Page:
New Rules for Sustainable Mining
The world's largest mining companies have agreed new benchmarks for advancing the sustainability performance of the mining sector, and the ICMM's CEO, Tom Butler, told Mines and Money delegates about its implications for trust.
On November 26, the International Council on Mining and Metals (ICMM) announced new membership requirements that will advance the sustainability performance of the mining sector. Included in ICMM's 38 new performance expectations is a commitment that the organisation's 27 corporate members will implement the United Nations Guiding Principles on Business and Human Rights.
The following day Tom Butler, the ICMM's CEO, gave a keynote presentation at the Mines and Money (M&M) conference in London. Mr Butler, who was previously global head of mining at the IFC, started his presentation by noting that trust generally was at an all-time low. Mr Butler referred, in particular, to this year's Edelman Trust Barometer, which revealed a world of seemingly stagnant distrust.
Founded in 2001, ICMM is an international organisation dedicated to a safe, fair and sustainable mining and metals industry. In addition to the 27 mining and metals companies, the organisation brings together over 30 regional and commodities associations. The ICMM's website says it serves as a "catalyst for change; enhancing mining's contribution to society".
Mr Butler arrived at M&M hotfoot from Geneva, where he had been speaking at the UN Annual Forum on Business and Human Rights. Mining Beacon (MB) caught up with him after his presentation at M&M and asked him to describe the new initiative.
Tom Butler (TB): The new performance expectations will define what 'mining with principles' looks like in practice. Our members have set a new benchmark for the industry's environmental and social performance.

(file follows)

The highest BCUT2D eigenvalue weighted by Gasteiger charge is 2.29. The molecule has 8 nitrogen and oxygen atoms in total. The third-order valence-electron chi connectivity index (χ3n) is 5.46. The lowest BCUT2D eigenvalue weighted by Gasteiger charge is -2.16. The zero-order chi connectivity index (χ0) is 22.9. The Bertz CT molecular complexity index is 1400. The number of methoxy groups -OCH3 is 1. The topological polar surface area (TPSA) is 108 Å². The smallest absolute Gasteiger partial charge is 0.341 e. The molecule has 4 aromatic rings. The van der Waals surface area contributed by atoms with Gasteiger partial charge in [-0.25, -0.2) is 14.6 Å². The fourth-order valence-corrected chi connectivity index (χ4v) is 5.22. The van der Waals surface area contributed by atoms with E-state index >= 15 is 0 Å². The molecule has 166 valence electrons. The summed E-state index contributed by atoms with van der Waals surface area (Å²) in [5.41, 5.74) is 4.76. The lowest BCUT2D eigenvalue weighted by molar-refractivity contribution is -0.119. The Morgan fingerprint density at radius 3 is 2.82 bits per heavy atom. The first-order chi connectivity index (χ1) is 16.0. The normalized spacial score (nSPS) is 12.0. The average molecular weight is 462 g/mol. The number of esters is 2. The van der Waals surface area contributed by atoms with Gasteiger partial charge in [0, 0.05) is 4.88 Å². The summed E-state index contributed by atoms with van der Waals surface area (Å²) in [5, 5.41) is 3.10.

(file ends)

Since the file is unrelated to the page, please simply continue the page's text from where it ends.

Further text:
MB: To whom will these rules apply?
TB: The performance expectations will apply to all ICMM's company members, and they manage almost 650 assets in over 50 countries. These assets account for nearly half of the world's iron ore and copper production, and over one-quarter of all mined commodities by value. Therefore, it will be the most far-reaching initiative to advance environmental and social performance in the mining industry.
MB: Who developed these new performance expectations?
TB: They were developed with extensive input from NGOs, international organisations and academics. The new expectations cover environmental and social performance and as part of this ICMM is the first industry body to commit to implementing the UN's Guiding Principles on Business and Human Rights.
MB: And will these expectations apply to companies that are not members of ICMM?
TB: The initiative has CEO-level support within all corporate members of ICMM, but importantly, other companies will be able to commit to our performance expectations, and I hope this will lead the broader industry further to improve its social and environmental performance.
MB: What is the next step?
TB: ICMM is currently developing guidance on how members will validate the performance expectations at the operational level — including independent third-party assessments. We expect this guidance to be complete in the middle of 2019.
MB: Turning back to what you told M&M delegates about global trust, why is it at an all-time low?
TB: Well, in its report last January, Edelman concluded that the world is "moving apart in trust". The report noted that in previous years "market-level trust has moved largely in lockstep, but for the first time ever there is now a distinct split between extreme trust gainers and losers".
MB: Is this a worry for mining companies?
TB: Yes, the 'trust gap' in mining is a consistent theme. However, it is not all bad news. Notwithstanding the overall picture, trust levels in the private sector are still higher than those in government. There are three areas on which we must focus to improve the situation; transparency and accountability, engagement, and values and purpose. The first addresses the need to provide relevant data to stakeholders, the second the need to be humble and clear, and the third (probably the most important) is the need for executives to set the tone. CEOs need constantly to articulate their company's values.
MB: Is this an industry-wide problem, or just isolated instances?
TB: Over half of a company's reputation is linked to the performance of its peers, so trust in the industry tends to rise, and fall, together and unfortunately, trust arrives on foot but leaves on horseback. This is one reason why we hope that other mining and metals companies will adopt our performance expectations as not only will companies' environmental and social performance improve, but they will be able to show communities, investors and other stakeholders that it has.
MB: Thank you.